A totalitarian regime 

History has repeatedly demonstrated mankind’s ability to facilitate the promotion of violent ideologies or authoritarian individuals into positions of power. However, regardless of their success or longevity, few have gained the notoriety of the Nazi party, led by Adolf Hitler.

Seizing on the weakness and instability of the post-First World War Weimar Republic which from its very inception, had struggled to govern an unhappy Germany. It had been hampered by a series of unstable governments, straddled with hefty reparations for its role in starting the previous conflict, a population resentful of these terms and external pressures from the impact of the Great Depression.

The Swastika: Hijacked as a symbol of the Nazi party, now forever associated with the brutal, racist ideologies of Adolf Hitler and his supporters.

From this turmoil, the fledgling Nazi party emerged, its aggressive nationalist views and increasingly antisemitic stance appealing to a growing number of disillusioned Germans. Under Hitler’s ruthless leadership, they steadily grew in power, gaining votes at virtually every election until Hitler took the reins of the Chancellorship.

From this position of power, the cast was set as Hitler now found his path clear to steer Germany on the path he wanted, a path which would inevitably lead to conflict with other nations and the outbreak of the Second World War.

Fall of the Weimar Republic

From 1919 to 1933, Germany was known as the Weimar Republic. It was a republic with a semi-presidential government. Hyperinflation, political radicalism, strained connections with the Allies who won World War I, and a string of failed coalition attempts by split political parties were just a few of the issues the Weimar Republic had to deal with. 

After the war, the German economy suffered severe setbacks in part as a result of payments for reparations mandated by the Treaty of Versailles. To pay off the nation's war debt, the government minted money, but the ensuing hyperinflation resulted in skyrocketing consumer goods prices, financial upheaval, and food riots. French troops took German industrial regions along the Ruhr when the government stopped making restitution payments in January 1923, which resulted in significant civil unrest.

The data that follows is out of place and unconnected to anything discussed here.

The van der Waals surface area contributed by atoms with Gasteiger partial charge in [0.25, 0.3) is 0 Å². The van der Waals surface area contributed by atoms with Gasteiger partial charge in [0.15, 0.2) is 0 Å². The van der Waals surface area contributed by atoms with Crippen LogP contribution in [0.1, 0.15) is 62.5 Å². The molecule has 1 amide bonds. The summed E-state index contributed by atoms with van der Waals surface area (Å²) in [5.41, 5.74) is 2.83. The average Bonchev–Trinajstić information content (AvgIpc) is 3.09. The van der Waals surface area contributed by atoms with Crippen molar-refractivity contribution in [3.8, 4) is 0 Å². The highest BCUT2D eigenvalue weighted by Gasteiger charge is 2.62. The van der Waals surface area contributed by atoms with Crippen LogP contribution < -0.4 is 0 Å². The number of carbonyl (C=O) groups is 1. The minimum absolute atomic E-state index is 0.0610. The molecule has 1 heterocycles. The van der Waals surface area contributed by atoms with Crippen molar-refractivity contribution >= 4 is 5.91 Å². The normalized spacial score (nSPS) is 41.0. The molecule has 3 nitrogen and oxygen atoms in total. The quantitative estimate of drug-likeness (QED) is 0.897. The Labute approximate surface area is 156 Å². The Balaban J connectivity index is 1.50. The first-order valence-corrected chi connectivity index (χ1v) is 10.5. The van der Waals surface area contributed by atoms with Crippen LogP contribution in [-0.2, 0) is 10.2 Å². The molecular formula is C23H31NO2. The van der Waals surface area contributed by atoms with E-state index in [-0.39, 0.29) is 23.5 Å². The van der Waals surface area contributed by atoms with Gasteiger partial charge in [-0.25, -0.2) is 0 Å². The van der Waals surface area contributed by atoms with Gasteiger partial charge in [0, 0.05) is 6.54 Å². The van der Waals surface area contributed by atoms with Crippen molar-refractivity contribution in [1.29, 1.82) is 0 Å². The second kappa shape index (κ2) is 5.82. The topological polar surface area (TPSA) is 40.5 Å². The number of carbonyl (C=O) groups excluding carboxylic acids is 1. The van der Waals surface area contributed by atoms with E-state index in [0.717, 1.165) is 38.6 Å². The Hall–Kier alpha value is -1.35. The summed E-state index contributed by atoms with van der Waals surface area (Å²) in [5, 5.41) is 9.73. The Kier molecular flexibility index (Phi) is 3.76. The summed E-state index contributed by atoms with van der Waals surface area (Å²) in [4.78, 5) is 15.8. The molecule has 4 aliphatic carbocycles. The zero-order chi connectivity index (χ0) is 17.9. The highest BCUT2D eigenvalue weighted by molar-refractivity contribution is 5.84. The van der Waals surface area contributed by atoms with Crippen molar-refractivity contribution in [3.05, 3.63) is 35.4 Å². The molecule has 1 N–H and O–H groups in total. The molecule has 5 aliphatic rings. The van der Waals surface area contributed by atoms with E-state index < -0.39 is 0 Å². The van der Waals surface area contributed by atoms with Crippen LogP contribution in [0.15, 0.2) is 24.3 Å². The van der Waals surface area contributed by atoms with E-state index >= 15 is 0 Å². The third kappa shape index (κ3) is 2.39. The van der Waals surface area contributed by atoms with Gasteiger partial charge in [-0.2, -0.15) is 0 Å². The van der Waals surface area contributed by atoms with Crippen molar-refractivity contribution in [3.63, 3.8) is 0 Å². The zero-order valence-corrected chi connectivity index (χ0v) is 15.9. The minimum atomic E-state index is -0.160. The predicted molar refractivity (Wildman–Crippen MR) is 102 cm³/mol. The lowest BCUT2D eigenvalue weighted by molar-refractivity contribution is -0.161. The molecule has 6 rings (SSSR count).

A bank panic during the Great Depression. A crowd outside of a bank at Berlin, Germany, during the financial crisis., 13 July 1931.

Rise of the Nazi's

The Nazi Party, also referred to as the National Socialist German Workers' Party (Nationalsozialistische Deutsche Arbeiterpartei), was established in 1920. It was one of numerous far-right political parties then operating in Germany, and it was the renamed successor of the German Workers' Party (DAP), founded a year earlier.  

The platform of the Nazi Party called for the overthrow of the Weimar Republic, rejection of the provisions of the Treaty of Versailles, extreme antisemitism, and anti-Bolshevism. They promised racial cleansing through the active suppression of Jews, who would be deprived of their citizenship and civil rights, as well as a strong central government, expanded Lebensraum (or "living space") for Germanic peoples and the creation of a national community based on race.

Adolf Hitler reviews members of the SA from his car at Nurnberg in 1930.

Imperial War Museum

On October 24, 1929, the American stock market crashed, with disastrous consequences for Germany. Millions of people lost their jobs, and several significant institutions failed. Hitler and the Nazis got ready to use the crisis to advance their political agenda. They committed to boosting the economy and creating jobs.

Many supporters believed the Nazi Party could bring about order, put an end to instability, and enhance Germany's standing abroad. With 230 seats and 37.4% of the vote in the federal election of 1932, the party was the largest in the Reichstag.